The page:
Kirkus Reviews QR Code


by Edmund White

Pub Date: Jan. 17th, 2012
ISBN: 978-1-60819-703-3
Publisher: Bloomsbury

Top-flight novelist White (City Boy, 2009, etc.) returns with a bittersweet story of the love that dared not speak its name until about the winter of 1963.

The chronology is a little fuzzy, but the author situates the opening of his latest novel safely in the cozy prep-school world of the late 1950s. Jack Holmes is a glorious son of a Rust Belt then brilliantly agleam, tall and blonde and “with stomach muscles as hard as a turtle’s shell,” popular with everyone. It would be easy for him to coast, to live a superficial life, but Jack is a person of depth and complexity. So we learn when, after college, our Gatsby makes his way east and pitches his tent among the bohemians of Greenwich Village. His intelligence soon land him on the staff of a high-culture magazine where, “over-caffeinated, overdressed, and under-instructed,” he wrangles with an editor who’s smarter than Susan Sontag and more frustrated than Portnoy. At the same time, he enjoys an increasingly catholic diet of friends and bedmates, including, eventually, a promising young novelist named Will Wright—the name is suggestive—who emerges, over the chapters and decades, as Jack’s soul mate. This is not all to the good, for White’s story takes in not just the time of innocence and Camelot, but also the very first inklings of the “gay plague” that was first known as GRID, later as AIDS; Will’s final dedication to Jack reads, “Our libertine days are over.” So they are. White’s book embraces a classic love story, but it is much more: It offers something of a cultural history of gay life in New York in the closeted era before Stonewall. In the sometimes facetious, sometimes mutually uncomprehending, sometimes blazingly intelligent interplay of people of all sorts of orientations, gay and straight and in between, and all sorts of backgrounds and nationalities, White’s narrative is sometimes reminiscent of Christopher Isherwood’s Berlin stories—which is no small praise. But White’s chief characters are all-American types, which one supposes is the point: Though Jack’s psychiatrist may scold him for “acting out,” and though they were subject to criminal prosecution in their day, his desires and passions are utterly normal. White’s writing, of course, is not.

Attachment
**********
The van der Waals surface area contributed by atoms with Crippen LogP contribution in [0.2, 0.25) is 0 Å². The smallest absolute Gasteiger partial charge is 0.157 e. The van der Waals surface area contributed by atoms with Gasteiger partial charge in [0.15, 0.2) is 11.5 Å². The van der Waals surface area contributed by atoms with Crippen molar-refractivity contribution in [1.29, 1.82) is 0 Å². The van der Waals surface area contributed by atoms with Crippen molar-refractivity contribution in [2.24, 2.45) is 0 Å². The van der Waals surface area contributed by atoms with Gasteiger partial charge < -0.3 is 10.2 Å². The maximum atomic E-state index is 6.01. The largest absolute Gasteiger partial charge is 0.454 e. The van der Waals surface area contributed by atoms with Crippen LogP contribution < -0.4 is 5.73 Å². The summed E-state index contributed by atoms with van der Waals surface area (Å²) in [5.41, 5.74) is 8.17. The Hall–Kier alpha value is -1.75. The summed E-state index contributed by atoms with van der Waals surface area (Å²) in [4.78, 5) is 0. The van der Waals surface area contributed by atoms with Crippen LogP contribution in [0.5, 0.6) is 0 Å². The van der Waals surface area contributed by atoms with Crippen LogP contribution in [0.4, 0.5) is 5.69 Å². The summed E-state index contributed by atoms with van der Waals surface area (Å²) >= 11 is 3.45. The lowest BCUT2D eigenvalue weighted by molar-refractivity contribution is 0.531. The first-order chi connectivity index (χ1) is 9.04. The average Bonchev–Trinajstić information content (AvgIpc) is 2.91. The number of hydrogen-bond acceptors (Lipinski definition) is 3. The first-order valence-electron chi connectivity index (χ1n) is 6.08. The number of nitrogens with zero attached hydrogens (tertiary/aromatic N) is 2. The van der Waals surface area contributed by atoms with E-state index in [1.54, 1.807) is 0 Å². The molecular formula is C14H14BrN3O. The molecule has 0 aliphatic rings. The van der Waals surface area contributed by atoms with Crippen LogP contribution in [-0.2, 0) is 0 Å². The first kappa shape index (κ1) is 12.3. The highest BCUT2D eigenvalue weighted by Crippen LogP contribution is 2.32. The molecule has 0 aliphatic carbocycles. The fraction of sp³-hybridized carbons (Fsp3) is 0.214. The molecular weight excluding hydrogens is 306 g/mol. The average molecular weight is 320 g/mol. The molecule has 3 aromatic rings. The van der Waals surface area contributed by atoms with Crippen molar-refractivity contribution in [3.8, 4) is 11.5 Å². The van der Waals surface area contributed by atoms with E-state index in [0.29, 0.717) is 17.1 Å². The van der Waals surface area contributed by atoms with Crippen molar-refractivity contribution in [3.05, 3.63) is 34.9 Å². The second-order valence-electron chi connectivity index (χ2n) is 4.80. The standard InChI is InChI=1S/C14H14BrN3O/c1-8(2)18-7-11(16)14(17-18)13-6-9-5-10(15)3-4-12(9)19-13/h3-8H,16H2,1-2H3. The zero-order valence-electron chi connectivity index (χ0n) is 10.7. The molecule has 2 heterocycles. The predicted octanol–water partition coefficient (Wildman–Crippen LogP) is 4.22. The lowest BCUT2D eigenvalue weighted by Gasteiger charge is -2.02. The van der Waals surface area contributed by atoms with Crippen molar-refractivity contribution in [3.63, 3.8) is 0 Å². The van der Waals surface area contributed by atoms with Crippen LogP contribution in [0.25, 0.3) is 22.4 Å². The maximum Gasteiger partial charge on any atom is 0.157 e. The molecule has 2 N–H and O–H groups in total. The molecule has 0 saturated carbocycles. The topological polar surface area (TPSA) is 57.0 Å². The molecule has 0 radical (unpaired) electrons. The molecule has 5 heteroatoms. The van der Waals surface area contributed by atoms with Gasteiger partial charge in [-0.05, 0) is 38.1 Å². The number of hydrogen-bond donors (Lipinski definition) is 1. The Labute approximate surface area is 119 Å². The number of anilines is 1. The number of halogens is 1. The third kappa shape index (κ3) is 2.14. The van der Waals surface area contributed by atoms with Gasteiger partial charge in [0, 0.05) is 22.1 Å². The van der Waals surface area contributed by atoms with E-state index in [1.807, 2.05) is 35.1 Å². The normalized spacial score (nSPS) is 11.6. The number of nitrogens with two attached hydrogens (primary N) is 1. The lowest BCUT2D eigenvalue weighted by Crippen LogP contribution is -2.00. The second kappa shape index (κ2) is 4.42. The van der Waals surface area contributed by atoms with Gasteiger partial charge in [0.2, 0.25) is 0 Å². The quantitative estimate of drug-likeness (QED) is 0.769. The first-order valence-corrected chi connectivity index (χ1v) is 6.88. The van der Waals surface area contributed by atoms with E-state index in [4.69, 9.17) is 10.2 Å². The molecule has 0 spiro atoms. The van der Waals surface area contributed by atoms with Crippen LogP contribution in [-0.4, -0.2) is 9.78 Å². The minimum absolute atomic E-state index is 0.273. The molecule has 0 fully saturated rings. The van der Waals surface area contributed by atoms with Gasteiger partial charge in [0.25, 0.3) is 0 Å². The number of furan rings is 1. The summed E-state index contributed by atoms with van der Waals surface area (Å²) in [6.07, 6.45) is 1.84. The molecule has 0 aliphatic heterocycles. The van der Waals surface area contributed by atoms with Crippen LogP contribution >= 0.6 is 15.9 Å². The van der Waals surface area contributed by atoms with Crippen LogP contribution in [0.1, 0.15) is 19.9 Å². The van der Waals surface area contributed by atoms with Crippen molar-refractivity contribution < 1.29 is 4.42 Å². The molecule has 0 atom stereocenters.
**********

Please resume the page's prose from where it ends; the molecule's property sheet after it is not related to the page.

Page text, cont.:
One of the best novelists at work today, White spins an entangling—and thoroughly entertaining—yarn.